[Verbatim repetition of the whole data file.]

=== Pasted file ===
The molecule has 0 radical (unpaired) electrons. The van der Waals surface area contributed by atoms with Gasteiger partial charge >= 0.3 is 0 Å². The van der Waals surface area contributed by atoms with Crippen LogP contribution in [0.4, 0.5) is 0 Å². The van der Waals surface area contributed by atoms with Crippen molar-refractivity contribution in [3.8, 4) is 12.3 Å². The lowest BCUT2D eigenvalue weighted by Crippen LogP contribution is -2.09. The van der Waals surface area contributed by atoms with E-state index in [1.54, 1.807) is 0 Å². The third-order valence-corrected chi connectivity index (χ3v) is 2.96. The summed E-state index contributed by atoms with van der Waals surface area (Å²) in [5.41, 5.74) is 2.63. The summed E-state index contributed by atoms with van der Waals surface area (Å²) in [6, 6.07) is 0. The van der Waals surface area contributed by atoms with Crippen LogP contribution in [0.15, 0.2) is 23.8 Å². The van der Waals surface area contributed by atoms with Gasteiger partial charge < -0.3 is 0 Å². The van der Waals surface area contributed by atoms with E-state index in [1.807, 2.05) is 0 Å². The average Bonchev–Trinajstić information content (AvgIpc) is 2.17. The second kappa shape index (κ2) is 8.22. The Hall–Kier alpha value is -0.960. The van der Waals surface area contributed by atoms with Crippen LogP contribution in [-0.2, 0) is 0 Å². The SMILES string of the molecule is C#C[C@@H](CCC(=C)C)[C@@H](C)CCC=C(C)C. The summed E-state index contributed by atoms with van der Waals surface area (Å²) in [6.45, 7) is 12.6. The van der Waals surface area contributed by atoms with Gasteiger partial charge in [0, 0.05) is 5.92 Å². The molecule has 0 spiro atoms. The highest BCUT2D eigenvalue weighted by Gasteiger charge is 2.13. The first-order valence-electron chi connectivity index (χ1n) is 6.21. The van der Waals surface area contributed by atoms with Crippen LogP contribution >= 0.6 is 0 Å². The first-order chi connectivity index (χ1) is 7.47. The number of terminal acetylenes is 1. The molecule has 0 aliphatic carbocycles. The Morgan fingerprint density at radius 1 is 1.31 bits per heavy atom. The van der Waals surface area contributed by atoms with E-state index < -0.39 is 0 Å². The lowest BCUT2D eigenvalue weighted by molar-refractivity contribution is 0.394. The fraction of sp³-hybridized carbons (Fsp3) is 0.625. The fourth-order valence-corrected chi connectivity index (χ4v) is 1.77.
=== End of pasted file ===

The molecule has 0 radical (unpaired) electrons. The van der Waals surface area contributed by atoms with Gasteiger partial charge >= 0.3 is 0 Å². The van der Waals surface area contributed by atoms with Crippen LogP contribution in [0.4, 0.5) is 0 Å². The van der Waals surface area contributed by atoms with Crippen molar-refractivity contribution in [3.8, 4) is 12.3 Å². The lowest BCUT2D eigenvalue weighted by Crippen LogP contribution is -2.09. The van der Waals surface area contributed by atoms with E-state index in [1.54, 1.807) is 0 Å². The third-order valence-corrected chi connectivity index (χ3v) is 2.96. The summed E-state index contributed by atoms with van der Waals surface area (Å²) in [5.41, 5.74) is 2.63. The summed E-state index contributed by atoms with van der Waals surface area (Å²) in [6, 6.07) is 0. The van der Waals surface area contributed by atoms with Crippen LogP contribution in [0.15, 0.2) is 23.8 Å². The van der Waals surface area contributed by atoms with Gasteiger partial charge < -0.3 is 0 Å². The van der Waals surface area contributed by atoms with E-state index in [1.807, 2.05) is 0 Å². The average Bonchev–Trinajstić information content (AvgIpc) is 2.17. The second kappa shape index (κ2) is 8.22. The Hall–Kier alpha value is -0.960. The van der Waals surface area contributed by atoms with Crippen LogP contribution in [-0.2, 0) is 0 Å². The SMILES string of the molecule is C#C[C@@H](CCC(=C)C)[C@@H](C)CCC=C(C)C. The summed E-state index contributed by atoms with van der Waals surface area (Å²) in [6.45, 7) is 12.6. The van der Waals surface area contributed by atoms with Gasteiger partial charge in [0, 0.05) is 5.92 Å². The molecule has 0 spiro atoms. The highest BCUT2D eigenvalue weighted by Gasteiger charge is 2.13. The first-order valence-electron chi connectivity index (χ1n) is 6.21. The van der Waals surface area contributed by atoms with Crippen LogP contribution >= 0.6 is 0 Å². The first-order chi connectivity index (χ1) is 7.47. The number of terminal acetylenes is 1. The molecule has 0 aliphatic carbocycles. The Morgan fingerprint density at radius 1 is 1.31 bits per heavy atom. The van der Waals surface area contributed by atoms with E-state index < -0.39 is 0 Å². The lowest BCUT2D eigenvalue weighted by molar-refractivity contribution is 0.394. The fraction of sp³-hybridized carbons (Fsp3) is 0.625. The fourth-order valence-corrected chi connectivity index (χ4v) is 1.77.